New Jersey Stage

Friday, November 11, 2011

NNPN World Premiere of Bakersfield Mist by Stephen Sachs at NJ Rep

(LONG BRANCH, NJ) -– "Bakersfield Mist" is a new comedy by Stephen Sachs that premieres at the New Jersey Repertory Company December 1, 2011 - January 22, 2012 as part of a National New Play Network rolling premiere. The play began its triumphant run in Los Angeles where it has been held over month after month for the past six months and is now coming toLong Branch. The Los Angeles Times awarded its Critic's Choice award to "Bakersfield Mist" stating that it "strikes it rich on every conceivable level" and handles "highbrow artistic issues while zinging in plenty of uproarious one-liners."Back Stage called the play "a deftly crafted …absorbing, hilarious…triumph," and critics have consistently reached into their treasure-trove of adjectives to retrieve superlatives such as: "spectacular... incomparable" (The San Diego Jewish World,) "exquisite" (,) "brilliant" (OnStageLos Angeles. com,) "outstanding" (LA Weekly,) and "captivating" (

The unlikely heroine of "Bakersfield Mist" is Maude Gutman, an unemployed, foul-mouthed, Jack Daniels swigging bartender, who lives in a trailer park in the seamy part of town. Events are set off when on a whim she purchases what she considers to be the ugliest painting in a thrift shop for three bucks, but then becomes convinced that it is a Jackson Pollock worth millions. Maude prevails in convincing the foundation that authenticates Pollock's work to send their straight-laced, no-nonsense, and elegantly attired expert, Lionel Percy, to pass judgment on the work. There is obviously a lot at stake and Lionel has great misgivings since undocumented, and unknown Pollocks rarely surface and the market is flooded with fakes. He knows that there are forgers and charlatans constantly nipping at his heels who are anxious to take him down, and to besmirch and destroy his carefully crafted, hard-earned reputation. Lionel's no light-weight and his opinion is the final word on such matters for he is an instructor in Abstract Impressionism at Princeton University and the former director at the Metropolitan Museum of Art. His negative bias is confirmed when the first encounter he has at the trailer-park is with the killer dogs of Maude's neighbor, who literally nip at his heels, as he sprints desperately for his life. Nor is he reassured when he encounters Maude's decorating skills that give the term "shabby-chic" new meaning. Maude knows that this is her only chance to turn her pathetic life of defeat and grinding poverty around, and that two simple words from Lionel can achieve this. She reaches desperately into her meager and threadbare bag-of-tricks to convince him of the painting's authenticity, as the play becomes a thought-provoking game of cat-and-mouse.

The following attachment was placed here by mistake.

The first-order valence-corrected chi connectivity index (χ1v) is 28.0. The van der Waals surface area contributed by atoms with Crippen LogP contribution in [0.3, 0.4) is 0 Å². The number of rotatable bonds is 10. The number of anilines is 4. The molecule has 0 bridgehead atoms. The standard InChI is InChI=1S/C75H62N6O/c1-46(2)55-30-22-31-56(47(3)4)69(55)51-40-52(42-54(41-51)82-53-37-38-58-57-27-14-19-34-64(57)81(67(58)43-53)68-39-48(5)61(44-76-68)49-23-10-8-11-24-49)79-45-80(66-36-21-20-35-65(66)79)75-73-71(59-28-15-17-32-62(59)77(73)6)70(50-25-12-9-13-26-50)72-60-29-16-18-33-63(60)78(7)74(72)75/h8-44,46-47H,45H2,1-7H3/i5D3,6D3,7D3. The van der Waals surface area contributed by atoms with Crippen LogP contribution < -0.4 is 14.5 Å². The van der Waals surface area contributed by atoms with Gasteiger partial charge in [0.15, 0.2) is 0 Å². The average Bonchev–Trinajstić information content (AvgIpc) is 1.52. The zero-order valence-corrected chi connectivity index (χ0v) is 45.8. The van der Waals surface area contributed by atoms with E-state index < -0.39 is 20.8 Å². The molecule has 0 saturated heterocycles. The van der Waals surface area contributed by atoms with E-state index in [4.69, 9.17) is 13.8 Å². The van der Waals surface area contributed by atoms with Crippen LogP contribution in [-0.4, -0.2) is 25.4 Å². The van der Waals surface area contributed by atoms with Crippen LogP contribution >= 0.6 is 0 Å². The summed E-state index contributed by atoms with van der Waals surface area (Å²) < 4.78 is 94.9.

Inspired in part by true events, "Bakersfield Mist" is a provocative and delightful comedy about class distinctions, truth, life, and the meaning of art. Hailed by both audiences and critics alike, "Bakersfield Mist" is a "must-see."

"Bakersfield Mist" is directed by NJ Rep's Artistic Director, SuzAnne Barabas and stars John FitzGibbon and Linda S. Nelson.